GOOD
Issue 014

Whatever Happened To...

Whatever Happened To... Bird Flu?\rYou couldn't find a hotter health story in 2006 than bird flu–specifically, the H5N1 variety, which killed 60 percent of the people it infected and was predicted to kill between 5 million and 150 million more if a full-on outbreak were to occur. So why are we all still..\n

Whatever Happened To... Bird Flu?

You couldn't find a hotter health story in 2006 than bird flu–specifically, the H5N1 variety, which killed 60 percent of the people it infected and was predicted to kill between 5 million and 150 million more if a full-on outbreak were to occur. So why are we all still here? Mostly because the virus never mutated into a form that could transmit easily from birds to humans, and its spread in farmed birds has been largely contained through vaccination. Wild birds still contract and spread the disease, but outbreaks in 2008 were a fifth of what they were the year before, and the human death count last year was 59. The potential for a pandemic persists, but our lack of preparation has not, as yet, come home to roost.Photo Murdo Macleod / Polaris

\nWhatever Happened To... Killer Robots in Iraq?\n

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You Say You Want a Revolution?

\r\n"We are too poor to afford education. But until we have education, how will we ever not be poor?"\r\n\r\n- Headmaster in rural Nepal\r\n\r\nIt is such a simple solution to the issue of global poverty: Teach a child to read and you could vastly improve not only his or her life, but also the life of the family and..\r\n

"We are too poor to afford education. But until we have education, how will we ever not be poor?"- Headmaster in rural NepalIt is such a simple solution to the issue of global poverty: Teach a child to read and you could vastly improve not only his or her life, but also the life of the family and the wider community. Perhaps the simplicity in the solution is the reason it hasn't been seriously considered-such a complex problem as global poverty must call for a complex and expensive solution, right?This morning, more than 100 million children across the developing world woke up and did not put on a school uniform, did not walk to school, and did not sit at a desk and learn. An even bigger issue is that nearly 800 million people in the developing world are illiterate. That is one out of every eight human beings.Two-thirds of those who are illiterate are girls and women, which is a problem that pays itself forward in perpetuity. If you do the math, the risks here are staggering-if every one of those 500 million women has four children, then the world will have an additional 2 billion children growing up with an uneducated and illiterate mother. If we don't educate the girls and women, we won't educate the next generation. That will be the reality of the future, unless we take action now and turn global education into a mass movement.Why, when we have the means and the ability to lift a generation out of poverty through the lifelonggift of education, is so little being done? The United Nations sees educating girls as an extremely powerful tool in addressing global poverty, more powerful and effective than any other initiative implemented in the developing world. When a woman is educated, there's a spillover effect to the next generation and all subsequent generations. Better nutrition and overall health, lower infant mortality rates, higher income levels-all key metrics that determine the fate of a community-are dramatically improved. And even more marked is that this improvement is not simply a Band-Aid-it becomes a permanent repair of the deep wounds of generations who have lived in poverty.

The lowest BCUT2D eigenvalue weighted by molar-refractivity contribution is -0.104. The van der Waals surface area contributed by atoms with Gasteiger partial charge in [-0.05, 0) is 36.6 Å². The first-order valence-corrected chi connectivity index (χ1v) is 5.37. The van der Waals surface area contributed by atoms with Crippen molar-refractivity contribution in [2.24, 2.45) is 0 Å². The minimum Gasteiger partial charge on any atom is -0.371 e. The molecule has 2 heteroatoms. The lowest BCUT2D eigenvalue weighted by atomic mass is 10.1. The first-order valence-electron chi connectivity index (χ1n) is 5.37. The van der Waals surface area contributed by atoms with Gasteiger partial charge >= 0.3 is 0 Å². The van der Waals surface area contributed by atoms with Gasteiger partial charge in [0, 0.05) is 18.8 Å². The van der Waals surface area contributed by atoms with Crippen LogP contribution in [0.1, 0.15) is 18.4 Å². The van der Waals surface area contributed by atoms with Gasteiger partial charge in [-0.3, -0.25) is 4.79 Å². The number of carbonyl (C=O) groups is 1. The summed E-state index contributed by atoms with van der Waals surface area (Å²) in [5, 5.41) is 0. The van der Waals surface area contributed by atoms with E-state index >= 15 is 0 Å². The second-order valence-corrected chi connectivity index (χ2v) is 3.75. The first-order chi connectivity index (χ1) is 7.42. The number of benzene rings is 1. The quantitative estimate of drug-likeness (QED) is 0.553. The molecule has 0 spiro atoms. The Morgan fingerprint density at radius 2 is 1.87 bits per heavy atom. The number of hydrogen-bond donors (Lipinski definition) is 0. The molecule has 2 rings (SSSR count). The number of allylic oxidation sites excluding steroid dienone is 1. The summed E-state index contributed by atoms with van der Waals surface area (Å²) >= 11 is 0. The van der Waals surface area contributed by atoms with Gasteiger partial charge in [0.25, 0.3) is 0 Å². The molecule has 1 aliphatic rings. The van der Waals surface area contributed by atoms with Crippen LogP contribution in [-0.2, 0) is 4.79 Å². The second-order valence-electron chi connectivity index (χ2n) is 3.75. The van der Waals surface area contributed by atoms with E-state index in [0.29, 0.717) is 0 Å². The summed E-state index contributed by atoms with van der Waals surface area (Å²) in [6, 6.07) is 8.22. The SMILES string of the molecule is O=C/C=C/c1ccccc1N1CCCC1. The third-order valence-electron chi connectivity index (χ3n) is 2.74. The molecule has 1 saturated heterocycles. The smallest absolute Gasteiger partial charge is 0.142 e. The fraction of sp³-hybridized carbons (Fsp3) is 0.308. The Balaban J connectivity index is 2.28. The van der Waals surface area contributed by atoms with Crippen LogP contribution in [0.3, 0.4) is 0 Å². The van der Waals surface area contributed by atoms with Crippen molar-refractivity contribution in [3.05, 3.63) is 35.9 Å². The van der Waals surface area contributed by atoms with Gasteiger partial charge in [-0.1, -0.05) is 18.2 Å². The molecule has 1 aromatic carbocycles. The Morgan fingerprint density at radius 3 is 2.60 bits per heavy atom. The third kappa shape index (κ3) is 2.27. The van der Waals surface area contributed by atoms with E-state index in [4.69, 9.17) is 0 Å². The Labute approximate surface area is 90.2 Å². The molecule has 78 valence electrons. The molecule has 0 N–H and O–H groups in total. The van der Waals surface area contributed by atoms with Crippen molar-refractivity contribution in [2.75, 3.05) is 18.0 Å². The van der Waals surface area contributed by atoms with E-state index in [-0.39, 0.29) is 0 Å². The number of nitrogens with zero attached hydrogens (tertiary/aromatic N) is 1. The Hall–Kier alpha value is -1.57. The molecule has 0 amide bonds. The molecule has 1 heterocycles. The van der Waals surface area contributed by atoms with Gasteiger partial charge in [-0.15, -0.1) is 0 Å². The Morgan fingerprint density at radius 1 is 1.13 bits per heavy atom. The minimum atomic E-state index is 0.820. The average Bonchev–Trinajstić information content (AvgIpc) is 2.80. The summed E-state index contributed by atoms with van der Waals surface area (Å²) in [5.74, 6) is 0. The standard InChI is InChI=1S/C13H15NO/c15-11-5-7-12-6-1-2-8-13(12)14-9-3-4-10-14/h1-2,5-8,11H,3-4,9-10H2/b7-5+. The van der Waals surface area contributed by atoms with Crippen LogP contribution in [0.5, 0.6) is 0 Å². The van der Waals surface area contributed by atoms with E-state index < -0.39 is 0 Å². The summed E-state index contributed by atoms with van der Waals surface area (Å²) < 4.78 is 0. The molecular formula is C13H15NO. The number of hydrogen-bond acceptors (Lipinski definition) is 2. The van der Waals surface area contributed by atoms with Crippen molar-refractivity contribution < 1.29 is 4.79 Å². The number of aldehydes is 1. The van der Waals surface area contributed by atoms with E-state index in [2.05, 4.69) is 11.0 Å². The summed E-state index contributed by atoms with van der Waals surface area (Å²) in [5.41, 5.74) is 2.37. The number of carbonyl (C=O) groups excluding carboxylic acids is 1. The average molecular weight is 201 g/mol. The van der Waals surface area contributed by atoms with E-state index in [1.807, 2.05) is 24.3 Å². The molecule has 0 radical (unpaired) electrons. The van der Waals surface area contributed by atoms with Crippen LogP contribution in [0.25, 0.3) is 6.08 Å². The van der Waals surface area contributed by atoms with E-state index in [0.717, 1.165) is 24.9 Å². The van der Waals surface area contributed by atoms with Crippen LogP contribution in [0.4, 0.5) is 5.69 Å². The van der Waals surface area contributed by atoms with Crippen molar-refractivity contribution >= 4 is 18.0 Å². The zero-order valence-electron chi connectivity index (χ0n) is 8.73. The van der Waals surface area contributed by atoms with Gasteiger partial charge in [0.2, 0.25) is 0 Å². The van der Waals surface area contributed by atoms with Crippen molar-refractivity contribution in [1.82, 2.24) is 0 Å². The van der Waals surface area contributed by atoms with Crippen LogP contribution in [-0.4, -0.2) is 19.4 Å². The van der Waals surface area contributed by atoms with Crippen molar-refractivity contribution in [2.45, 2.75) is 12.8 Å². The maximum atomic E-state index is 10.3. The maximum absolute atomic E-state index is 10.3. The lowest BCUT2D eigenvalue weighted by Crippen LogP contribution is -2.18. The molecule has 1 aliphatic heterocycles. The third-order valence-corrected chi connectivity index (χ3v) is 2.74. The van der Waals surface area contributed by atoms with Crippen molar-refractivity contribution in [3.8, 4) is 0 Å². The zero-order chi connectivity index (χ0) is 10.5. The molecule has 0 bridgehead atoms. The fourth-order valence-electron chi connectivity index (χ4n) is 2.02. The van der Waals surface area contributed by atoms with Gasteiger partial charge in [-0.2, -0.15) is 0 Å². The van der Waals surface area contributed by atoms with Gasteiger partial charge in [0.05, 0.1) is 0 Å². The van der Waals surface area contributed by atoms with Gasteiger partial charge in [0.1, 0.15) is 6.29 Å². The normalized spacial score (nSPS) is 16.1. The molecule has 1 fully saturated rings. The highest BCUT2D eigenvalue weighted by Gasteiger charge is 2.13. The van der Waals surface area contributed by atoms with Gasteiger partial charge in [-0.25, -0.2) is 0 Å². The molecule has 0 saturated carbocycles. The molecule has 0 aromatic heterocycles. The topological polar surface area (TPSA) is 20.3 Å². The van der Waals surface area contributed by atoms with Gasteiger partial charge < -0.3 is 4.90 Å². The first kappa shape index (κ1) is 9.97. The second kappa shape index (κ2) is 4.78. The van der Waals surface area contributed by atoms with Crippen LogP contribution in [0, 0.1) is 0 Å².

Nearly 800 million people in the developing world are illiterate.